Hawaii honors the fallen

| April 5, 2013 | 3 Comments
Hawaii is one of only three states that honors its fallen service members with its own Medal of Honor. (Photo by U.S. Air Force Tech. Sgt. Michael Holzworth)

Hawaii is one of only three states that honors its fallen service members with its own Medal of Honor. (Photo by U.S. Air Force Tech. Sgt. Michael Holzworth)

Story and photos by
Sgt. Daniel Schroeder
25th Combat Aviation Brigade Public Affairs, 25th Infantry Division

HONOLULU — Marines, Airmen, Sailors and Soldiers could be seen entering the State Capitol building, here, with strong emotions across their faces.

The service members gathered with state officials and civilians to honor their fallen comrades during a Hawaii Medal of Honor (HMOH) ceremony, March 27.

The Hawaii State Senate and Hawaii State House of Representatives awarded the medal to 19 fallen service members.

Chief Warrant Officer 3 Shawn Hansen (left), 25th CAB, 25th ID, accepts the HMOH from House Speaker Joseph Souki (center) and Maj. Gen. Darryll D.M. Wong, adjutant general for the State of Hawaii, on behalf of his fallen comrade, Chief Warrant Officer 3 Brian Hornsby, during a ceremony at the State Capitol, March 27.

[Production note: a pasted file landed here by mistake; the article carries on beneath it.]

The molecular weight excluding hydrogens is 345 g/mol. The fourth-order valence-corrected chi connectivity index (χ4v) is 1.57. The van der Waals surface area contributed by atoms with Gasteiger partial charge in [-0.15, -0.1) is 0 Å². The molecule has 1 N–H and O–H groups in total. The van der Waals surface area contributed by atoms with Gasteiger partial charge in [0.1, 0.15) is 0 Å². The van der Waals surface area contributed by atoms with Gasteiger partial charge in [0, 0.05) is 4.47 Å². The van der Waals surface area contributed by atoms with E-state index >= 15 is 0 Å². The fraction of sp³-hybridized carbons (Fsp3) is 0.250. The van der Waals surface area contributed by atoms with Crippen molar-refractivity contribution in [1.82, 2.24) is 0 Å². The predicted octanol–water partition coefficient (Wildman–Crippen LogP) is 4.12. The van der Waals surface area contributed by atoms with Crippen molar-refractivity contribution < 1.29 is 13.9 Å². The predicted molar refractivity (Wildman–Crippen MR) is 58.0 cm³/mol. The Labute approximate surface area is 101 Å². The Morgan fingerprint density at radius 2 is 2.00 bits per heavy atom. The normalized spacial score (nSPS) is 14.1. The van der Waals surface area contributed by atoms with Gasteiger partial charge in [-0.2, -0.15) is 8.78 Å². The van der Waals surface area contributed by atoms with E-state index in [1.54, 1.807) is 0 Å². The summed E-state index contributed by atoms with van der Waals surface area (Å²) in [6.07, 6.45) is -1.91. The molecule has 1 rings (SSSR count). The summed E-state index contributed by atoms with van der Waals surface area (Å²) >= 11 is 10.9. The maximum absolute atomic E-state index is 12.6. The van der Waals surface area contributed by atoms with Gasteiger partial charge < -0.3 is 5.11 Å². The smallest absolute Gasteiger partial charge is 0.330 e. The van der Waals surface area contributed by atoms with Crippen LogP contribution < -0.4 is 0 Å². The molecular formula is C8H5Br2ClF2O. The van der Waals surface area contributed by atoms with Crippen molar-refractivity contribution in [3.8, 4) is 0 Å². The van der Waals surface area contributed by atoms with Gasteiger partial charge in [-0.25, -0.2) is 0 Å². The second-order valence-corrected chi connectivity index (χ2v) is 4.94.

Chief Warrant Officer 3 Daniel Hansen (left), 25th CAB, 25th ID, accepts the HMOH from House Speaker Joseph Souki (center) and Maj. Gen. Darryll D.M. Wong, adjutant general for the State of Hawaii, on behalf of his fallen comrade, Chief Warrant Officer 3 Brian Hornsby, during a ceremony at the State Capitol, March 27.

Of the fallen heroes honored, eight medals were presented to members of the 25th Combat Aviation Brigade, 25th Infantry Division.

“In offering the Hawaii Medal of Honor to those who gathered here, in memory of those who have fallen, we recognize that they are part of us, part of our ohana,” said Rep. K. Mark Takai, chairman for the Committee on Veterans, Military and International Affairs, and Culture and the Arts.

“The medal guarantees that they will never be forgotten,” Takai said. “I hope that the children of these heroes will one day appreciate the sacrifices that their fathers and their mothers made on behalf of all of us.”